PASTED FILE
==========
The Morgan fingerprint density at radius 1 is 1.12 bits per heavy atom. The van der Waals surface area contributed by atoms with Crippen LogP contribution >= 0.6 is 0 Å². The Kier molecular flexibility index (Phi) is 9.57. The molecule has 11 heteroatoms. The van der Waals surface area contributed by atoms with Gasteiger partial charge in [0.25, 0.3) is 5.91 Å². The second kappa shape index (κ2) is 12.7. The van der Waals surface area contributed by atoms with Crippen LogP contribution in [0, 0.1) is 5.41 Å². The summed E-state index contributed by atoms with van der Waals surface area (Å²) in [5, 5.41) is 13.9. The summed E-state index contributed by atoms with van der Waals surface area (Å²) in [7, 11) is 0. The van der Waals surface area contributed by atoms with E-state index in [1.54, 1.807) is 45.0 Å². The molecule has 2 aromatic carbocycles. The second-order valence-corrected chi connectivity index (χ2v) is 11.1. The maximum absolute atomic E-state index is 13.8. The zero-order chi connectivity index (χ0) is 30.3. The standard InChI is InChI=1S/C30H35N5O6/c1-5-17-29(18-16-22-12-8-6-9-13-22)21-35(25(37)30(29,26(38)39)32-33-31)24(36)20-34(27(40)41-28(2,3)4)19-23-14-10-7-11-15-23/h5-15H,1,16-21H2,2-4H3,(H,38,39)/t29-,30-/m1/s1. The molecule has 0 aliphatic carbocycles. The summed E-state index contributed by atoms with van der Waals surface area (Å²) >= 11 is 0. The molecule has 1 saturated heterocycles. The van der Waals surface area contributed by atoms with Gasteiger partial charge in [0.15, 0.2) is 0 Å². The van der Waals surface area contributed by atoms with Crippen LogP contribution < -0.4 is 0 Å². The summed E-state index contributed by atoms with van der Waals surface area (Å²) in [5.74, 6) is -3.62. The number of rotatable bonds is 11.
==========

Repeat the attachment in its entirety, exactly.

The Morgan fingerprint density at radius 1 is 1.12 bits per heavy atom. The van der Waals surface area contributed by atoms with Crippen LogP contribution >= 0.6 is 0 Å². The Kier molecular flexibility index (Phi) is 9.57. The molecule has 11 heteroatoms. The van der Waals surface area contributed by atoms with Gasteiger partial charge in [0.25, 0.3) is 5.91 Å². The second kappa shape index (κ2) is 12.7. The van der Waals surface area contributed by atoms with Crippen LogP contribution in [0, 0.1) is 5.41 Å². The summed E-state index contributed by atoms with van der Waals surface area (Å²) in [5, 5.41) is 13.9. The summed E-state index contributed by atoms with van der Waals surface area (Å²) in [7, 11) is 0. The van der Waals surface area contributed by atoms with E-state index in [1.54, 1.807) is 45.0 Å². The molecule has 2 aromatic carbocycles. The second-order valence-corrected chi connectivity index (χ2v) is 11.1. The maximum absolute atomic E-state index is 13.8. The zero-order chi connectivity index (χ0) is 30.3. The standard InChI is InChI=1S/C30H35N5O6/c1-5-17-29(18-16-22-12-8-6-9-13-22)21-35(25(37)30(29,26(38)39)32-33-31)24(36)20-34(27(40)41-28(2,3)4)19-23-14-10-7-11-15-23/h5-15H,1,16-21H2,2-4H3,(H,38,39)/t29-,30-/m1/s1. The molecule has 0 aliphatic carbocycles. The summed E-state index contributed by atoms with van der Waals surface area (Å²) >= 11 is 0. The molecule has 1 saturated heterocycles. The van der Waals surface area contributed by atoms with Gasteiger partial charge in [0.15, 0.2) is 0 Å². The van der Waals surface area contributed by atoms with Crippen LogP contribution < -0.4 is 0 Å². The summed E-state index contributed by atoms with van der Waals surface area (Å²) in [5.74, 6) is -3.62. The number of rotatable bonds is 11.